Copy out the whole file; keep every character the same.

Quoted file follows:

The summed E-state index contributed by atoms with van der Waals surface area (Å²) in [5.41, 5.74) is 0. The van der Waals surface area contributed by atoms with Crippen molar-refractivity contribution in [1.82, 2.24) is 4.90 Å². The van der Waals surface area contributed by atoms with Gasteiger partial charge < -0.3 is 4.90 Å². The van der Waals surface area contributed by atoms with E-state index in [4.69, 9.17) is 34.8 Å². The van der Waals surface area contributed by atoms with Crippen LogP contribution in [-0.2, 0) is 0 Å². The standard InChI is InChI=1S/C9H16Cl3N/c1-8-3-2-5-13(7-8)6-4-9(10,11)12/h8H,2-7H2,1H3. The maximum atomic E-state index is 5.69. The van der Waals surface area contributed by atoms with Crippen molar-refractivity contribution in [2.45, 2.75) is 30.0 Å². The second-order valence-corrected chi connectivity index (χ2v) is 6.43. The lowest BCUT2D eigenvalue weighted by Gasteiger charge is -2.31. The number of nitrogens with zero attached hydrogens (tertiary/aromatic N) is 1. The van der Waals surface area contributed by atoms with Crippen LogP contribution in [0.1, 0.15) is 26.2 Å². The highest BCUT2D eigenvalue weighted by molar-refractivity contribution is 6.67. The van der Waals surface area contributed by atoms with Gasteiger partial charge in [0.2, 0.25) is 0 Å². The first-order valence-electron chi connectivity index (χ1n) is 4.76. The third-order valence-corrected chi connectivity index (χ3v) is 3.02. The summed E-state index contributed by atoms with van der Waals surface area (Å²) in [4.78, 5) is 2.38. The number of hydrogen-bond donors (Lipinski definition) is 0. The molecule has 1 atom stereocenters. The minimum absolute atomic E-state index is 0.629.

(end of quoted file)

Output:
The summed E-state index contributed by atoms with van der Waals surface area (Å²) in [5.41, 5.74) is 0. The van der Waals surface area contributed by atoms with Crippen molar-refractivity contribution in [1.82, 2.24) is 4.90 Å². The van der Waals surface area contributed by atoms with Gasteiger partial charge < -0.3 is 4.90 Å². The van der Waals surface area contributed by atoms with E-state index in [4.69, 9.17) is 34.8 Å². The van der Waals surface area contributed by atoms with Crippen LogP contribution in [-0.2, 0) is 0 Å². The standard InChI is InChI=1S/C9H16Cl3N/c1-8-3-2-5-13(7-8)6-4-9(10,11)12/h8H,2-7H2,1H3. The maximum atomic E-state index is 5.69. The van der Waals surface area contributed by atoms with Crippen molar-refractivity contribution in [2.45, 2.75) is 30.0 Å². The second-order valence-corrected chi connectivity index (χ2v) is 6.43. The lowest BCUT2D eigenvalue weighted by Gasteiger charge is -2.31. The number of nitrogens with zero attached hydrogens (tertiary/aromatic N) is 1. The van der Waals surface area contributed by atoms with Crippen LogP contribution in [0.1, 0.15) is 26.2 Å². The highest BCUT2D eigenvalue weighted by molar-refractivity contribution is 6.67. The van der Waals surface area contributed by atoms with Gasteiger partial charge in [0.2, 0.25) is 0 Å². The first-order valence-electron chi connectivity index (χ1n) is 4.76. The third-order valence-corrected chi connectivity index (χ3v) is 3.02. The summed E-state index contributed by atoms with van der Waals surface area (Å²) in [4.78, 5) is 2.38. The number of hydrogen-bond donors (Lipinski definition) is 0. The molecule has 1 atom stereocenters. The minimum absolute atomic E-state index is 0.629.